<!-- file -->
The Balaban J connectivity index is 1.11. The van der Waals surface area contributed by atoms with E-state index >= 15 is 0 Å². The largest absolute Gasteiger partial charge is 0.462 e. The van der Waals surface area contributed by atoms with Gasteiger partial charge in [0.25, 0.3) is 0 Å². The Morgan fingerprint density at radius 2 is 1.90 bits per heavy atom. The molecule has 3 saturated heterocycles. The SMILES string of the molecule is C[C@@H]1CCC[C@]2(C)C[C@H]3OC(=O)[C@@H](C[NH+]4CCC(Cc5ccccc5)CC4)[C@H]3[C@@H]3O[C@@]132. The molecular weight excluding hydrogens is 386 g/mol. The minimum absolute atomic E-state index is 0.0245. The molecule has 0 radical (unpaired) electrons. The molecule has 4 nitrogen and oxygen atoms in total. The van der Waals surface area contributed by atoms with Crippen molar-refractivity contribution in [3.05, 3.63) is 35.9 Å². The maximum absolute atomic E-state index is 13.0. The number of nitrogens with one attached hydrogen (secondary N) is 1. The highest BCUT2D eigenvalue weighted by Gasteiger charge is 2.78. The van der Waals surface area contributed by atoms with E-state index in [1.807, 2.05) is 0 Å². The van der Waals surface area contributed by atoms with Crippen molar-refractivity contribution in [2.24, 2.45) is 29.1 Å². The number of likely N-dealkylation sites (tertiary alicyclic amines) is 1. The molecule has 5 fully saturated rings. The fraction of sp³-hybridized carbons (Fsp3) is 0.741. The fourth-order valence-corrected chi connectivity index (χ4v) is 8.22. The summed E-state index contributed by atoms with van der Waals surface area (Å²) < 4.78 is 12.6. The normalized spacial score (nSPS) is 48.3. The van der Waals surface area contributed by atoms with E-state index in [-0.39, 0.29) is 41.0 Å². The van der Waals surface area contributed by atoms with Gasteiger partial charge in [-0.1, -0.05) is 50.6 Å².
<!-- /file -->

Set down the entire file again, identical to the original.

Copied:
The Balaban J connectivity index is 1.11. The van der Waals surface area contributed by atoms with E-state index >= 15 is 0 Å². The largest absolute Gasteiger partial charge is 0.462 e. The van der Waals surface area contributed by atoms with Gasteiger partial charge in [0.25, 0.3) is 0 Å². The Morgan fingerprint density at radius 2 is 1.90 bits per heavy atom. The molecule has 3 saturated heterocycles. The SMILES string of the molecule is C[C@@H]1CCC[C@]2(C)C[C@H]3OC(=O)[C@@H](C[NH+]4CCC(Cc5ccccc5)CC4)[C@H]3[C@@H]3O[C@@]132. The molecular weight excluding hydrogens is 386 g/mol. The minimum absolute atomic E-state index is 0.0245. The molecule has 0 radical (unpaired) electrons. The molecule has 4 nitrogen and oxygen atoms in total. The van der Waals surface area contributed by atoms with Crippen molar-refractivity contribution in [3.05, 3.63) is 35.9 Å². The maximum absolute atomic E-state index is 13.0. The number of nitrogens with one attached hydrogen (secondary N) is 1. The highest BCUT2D eigenvalue weighted by Gasteiger charge is 2.78. The van der Waals surface area contributed by atoms with E-state index in [1.807, 2.05) is 0 Å². The van der Waals surface area contributed by atoms with Crippen molar-refractivity contribution in [2.24, 2.45) is 29.1 Å². The number of likely N-dealkylation sites (tertiary alicyclic amines) is 1. The molecule has 5 fully saturated rings. The fraction of sp³-hybridized carbons (Fsp3) is 0.741. The fourth-order valence-corrected chi connectivity index (χ4v) is 8.22. The summed E-state index contributed by atoms with van der Waals surface area (Å²) < 4.78 is 12.6. The normalized spacial score (nSPS) is 48.3. The van der Waals surface area contributed by atoms with E-state index in [-0.39, 0.29) is 41.0 Å². The van der Waals surface area contributed by atoms with Gasteiger partial charge in [-0.1, -0.05) is 50.6 Å².